In fact Rick did miss some things pretty significant. The first is this: Jesus says explicitly that God is not their father, but the Devil is. Just because Jesus didn't then say, "and because the Devil is your father, you are worshipping the wrong god," doesn't mean that we don't here have John putting the loadstone of idolatry around the necks of the Jews. Jesus says plainly that the Devil is a murderer and a liar, therefore these men are also murderers and liars; that statement ought to be contrasted with the statement Jesus makes about Abraham, namely, "If you were Abraham’s children, you would be doing the works Abraham did, but now you seek to kill me, a man who has told you the truth that I heard from God."

God's followers/children act like Abraham; the Devil's followers/children act like the Devil. It's a simple parallel construction, and it points to idolatry, not "lack of revelation".

And there is a worse omission here by Rick: Jesus says explicitly that it is not revelation that they lack. Jesus says to them, "Why do you not understand what I say? It is because you cannot bear to hear my word. You are of your father the devil, and your will is to do your father’s desires." The message is presented to them, but they cannot bear it because they are not of God but of a false god.
3. Parenthetically: unlike Jesus, we are not always able to accurately discern those who are Jesus-denying. Many people may appear like they are denying Jesus when in fact they really don’t understand who Jesus is and what He has done for us. Just as we cannot assume that all Jews were Jesus-denying people, in the same way, we cannot assume that all Muslims are Jesus-denying people. We CAN assume that they need to see and hear about the beauty of Jesus – His person and His work.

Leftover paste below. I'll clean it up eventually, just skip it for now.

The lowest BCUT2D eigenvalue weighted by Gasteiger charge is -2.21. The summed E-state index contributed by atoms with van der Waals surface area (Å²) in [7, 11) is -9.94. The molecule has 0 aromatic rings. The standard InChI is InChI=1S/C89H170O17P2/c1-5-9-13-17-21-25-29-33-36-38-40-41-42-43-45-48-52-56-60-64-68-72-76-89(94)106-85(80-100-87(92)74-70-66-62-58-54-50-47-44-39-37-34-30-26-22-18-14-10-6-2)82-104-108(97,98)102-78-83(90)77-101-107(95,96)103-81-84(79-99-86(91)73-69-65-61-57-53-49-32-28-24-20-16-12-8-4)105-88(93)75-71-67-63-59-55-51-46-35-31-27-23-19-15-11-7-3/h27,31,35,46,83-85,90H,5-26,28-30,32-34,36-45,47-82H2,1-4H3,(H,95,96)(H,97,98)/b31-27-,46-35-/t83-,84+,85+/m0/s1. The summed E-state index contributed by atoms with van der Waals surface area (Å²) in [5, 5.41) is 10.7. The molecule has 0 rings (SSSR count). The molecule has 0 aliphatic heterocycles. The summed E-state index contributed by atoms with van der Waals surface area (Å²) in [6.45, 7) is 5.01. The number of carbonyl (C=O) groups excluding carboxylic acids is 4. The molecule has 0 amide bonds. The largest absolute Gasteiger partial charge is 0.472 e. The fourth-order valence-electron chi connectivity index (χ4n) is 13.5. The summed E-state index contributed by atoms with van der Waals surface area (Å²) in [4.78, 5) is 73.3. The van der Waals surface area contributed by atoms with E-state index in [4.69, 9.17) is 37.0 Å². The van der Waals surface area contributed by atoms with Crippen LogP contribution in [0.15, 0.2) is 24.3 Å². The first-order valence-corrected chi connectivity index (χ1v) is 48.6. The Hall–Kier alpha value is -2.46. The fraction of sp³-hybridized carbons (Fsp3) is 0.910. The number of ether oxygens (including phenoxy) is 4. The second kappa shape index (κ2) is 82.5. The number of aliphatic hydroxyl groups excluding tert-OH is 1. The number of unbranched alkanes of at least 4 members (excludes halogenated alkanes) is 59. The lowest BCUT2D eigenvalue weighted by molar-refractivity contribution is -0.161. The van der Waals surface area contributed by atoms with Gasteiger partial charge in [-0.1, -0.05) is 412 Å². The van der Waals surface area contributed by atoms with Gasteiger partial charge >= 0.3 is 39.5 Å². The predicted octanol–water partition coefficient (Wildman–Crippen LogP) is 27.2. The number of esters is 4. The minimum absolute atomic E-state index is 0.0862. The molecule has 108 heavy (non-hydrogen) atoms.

This is a mistake of taking our non-omniscience as a basis for radical skepticism. It annihilates our ability to know and therefore act on any external data. If it is true that "we are not always able to accurately discern those who are Jesus-denying", I think that we have only a handful of choices. One is then to preach the Gospel to all as if they are all lost, all Jesus-denying -- which leads to the radical fundamentalism of some who wind up in a theological circle so small that they can only keep one foot in it.

Another way to handle that is what Rick does here -- and that's to give everyone the benefit of the doubt, thinking they only know a little about God, and that their evangelism only requires us to fill in the missing details. I think that's a horrible mistake as it overlooks the radical implications of the Gospel.

It is possible to make the Gospel too fragile, as I think the radical fundamentalist does; I think it is equally likely to make the Gospel optional, or somehow so nuanced that it does not call men to a radical change. Neither option ought to be on the menu for evangelists and preachers of the word.
4. [Justin seems] to wonder how I could possibly say that monotheists worship the true God. I feel strongly about this because I think the Bible speaks strongly about this. First of all, a polemic against idols and an affirmation of monotheism is at the heart of the Ten Commandments "I am the LORD your God, who brought you out of the land of Egypt, out of the house of slavery. You shall have no other gods before Me. You shall not make for yourself an idol, or any likeness of what is in heaven above or on the earth beneath or in the water under the earth” (Ex 20:2-4).